Main Content Skip carousel of pet photos and or videos
Adopted

Arthur

  • Cat
  • Tuxedo & Domestic Short Hair Mix
  • Tuxedo & Domestic Short Hair Mix
  • Boston, MA
  • Adult
  • Male
  • Large
  • Black & White / Tuxedo
Boston, MA

About

Coat length
Short
House-trained
Yes
Health
Vaccinations up to date, spayed / neutered, special needs.
Good in a home with
Other cats.
Prefers a home without
Children.

Meet Arthur

Arthur is a gorgeous sweet tuxedo adult ~2 year old kitty. Arthur is FIV+.
Arthur LOVES his foster dad! He sleeps at his feet every night. He is by his side on the couch. He follows him all around. He LOVES his toys and bats them around for hours! He is a super sweet kitty! He is a shy, timid kitty with new people at first so patience is needed when meeting him. He loves other cats! He would do well as a companion kitty to another cat in the home! Arthur is looking for his forever home! An interesting note - he has two different colored eyes!

So what is FIV?

FIV stands for feline immunodeficiency virus. FIV typically causes a weakening of the cat’s immune system. It is the same class of virus as HIV (a lentivirus); however, only cats can get FIV. People and dogs cannot.

How do cats get the feline immunodeficiency virus?

The most common route of infection is a deep bite wound from an FIV-positive cat to another cat. It can also be transmitted via blood, in utero and from the milk of an infected mother cat. It is very rare for cats to get FIV just from being around infected cats, sharing food bowls, or from a person touching an FIV-positive cat and then touching an FIV-negative cat. Many FIV-positive cats and FIV-negative cats live together in the same home for years without spreading the virus to the non-infected cats.

What are the signs of FIV infection?

There are no specific signs of FIV infection. FIV-positive cats have a weaker immune system, so they are more prone to getting infections, such as upper respiratory infections, ringworm and dental disease. Other than that, FIV-positive cats tend to live normal lives and have a normal length of life.

How do I know if my cat has the virus?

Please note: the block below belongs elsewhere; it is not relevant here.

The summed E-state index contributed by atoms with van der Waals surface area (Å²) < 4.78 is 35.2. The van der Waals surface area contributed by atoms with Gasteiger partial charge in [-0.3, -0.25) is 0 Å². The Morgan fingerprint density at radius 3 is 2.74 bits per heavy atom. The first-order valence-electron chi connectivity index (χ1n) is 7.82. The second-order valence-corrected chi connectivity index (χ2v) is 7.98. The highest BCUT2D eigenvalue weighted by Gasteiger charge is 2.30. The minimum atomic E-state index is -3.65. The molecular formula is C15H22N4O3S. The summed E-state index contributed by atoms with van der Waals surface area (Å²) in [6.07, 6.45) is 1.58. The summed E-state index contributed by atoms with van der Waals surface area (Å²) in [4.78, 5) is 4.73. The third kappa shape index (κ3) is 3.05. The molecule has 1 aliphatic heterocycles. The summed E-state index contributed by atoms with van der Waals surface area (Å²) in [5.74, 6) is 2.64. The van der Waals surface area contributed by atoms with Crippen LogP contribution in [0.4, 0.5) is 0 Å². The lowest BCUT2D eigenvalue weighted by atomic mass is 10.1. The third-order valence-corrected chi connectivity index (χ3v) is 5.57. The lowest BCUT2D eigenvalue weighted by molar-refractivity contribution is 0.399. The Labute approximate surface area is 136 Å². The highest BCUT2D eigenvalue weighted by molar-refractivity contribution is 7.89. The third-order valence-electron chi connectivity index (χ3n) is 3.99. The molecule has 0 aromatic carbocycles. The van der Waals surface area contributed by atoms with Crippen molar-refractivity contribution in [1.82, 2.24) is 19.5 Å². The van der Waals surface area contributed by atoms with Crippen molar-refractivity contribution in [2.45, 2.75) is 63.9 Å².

There are no obvious signs of FIV, so the only way to know is to do a blood test. The most common screening test is an ELISA test (often called a SNAP test) done by your veterinarian. This test looks for antibodies to FIV. An antibody is a protein made by the cat in response to FIV infection. A cat can test positive as early as two to four weeks after exposure, but in some cases it can take up to eight weeks.

Can FIV be treated?There are no proven treatments to rid a cat of FIV. Most FIV-positive cats handle the disease well, but it is important to concentrate on treating the secondary illnesses.

What can be done to prevent the spread of FIV?

Cats should be kept indoors, so they do not fight with an FIV-positive cat. Depending on where one lives, the rate of FIV-positive cats ranges from four to 24 percent. An FIV-positive cat can live with an FIV-negative cat as long as neither cat is a fighter, or if the FIV-positive cat has no teeth. (FIV-positive cats commonly have severe dental disease, which often means it is necessary to remove all their teeth.)

Can FIV-negative and FIV-positive cats live together?

Yes, as long as the cats get along and do not fight. The risk of an FIV-positive cat spreading the virus to an FIV-negative cat can be minimized by putting both cats in separate rooms until you are confident that they will not fight with each other. Spaying or neutering your pets will also reduce any risk.

Can cats with the virus have a good and long life?

Yes, FIV-positive cats can live normal lives, both in quality and duration. They just need to be monitored for infections and dental issues. But if they’re well cared for, they can be healthy, happy, wonderful pets.

If you are interested in finding out more about Arthur, please fill out an application on our website by copying and pasting the following link into your browser.

http://www.brokentailrescue.org/adoption-application/

Arthur is being fostered in Boston and his adoption fee is $150.

"Like" Broken Tail Rescue on Facebook!

Recommended Content

Recommended Pets

Recommended Pets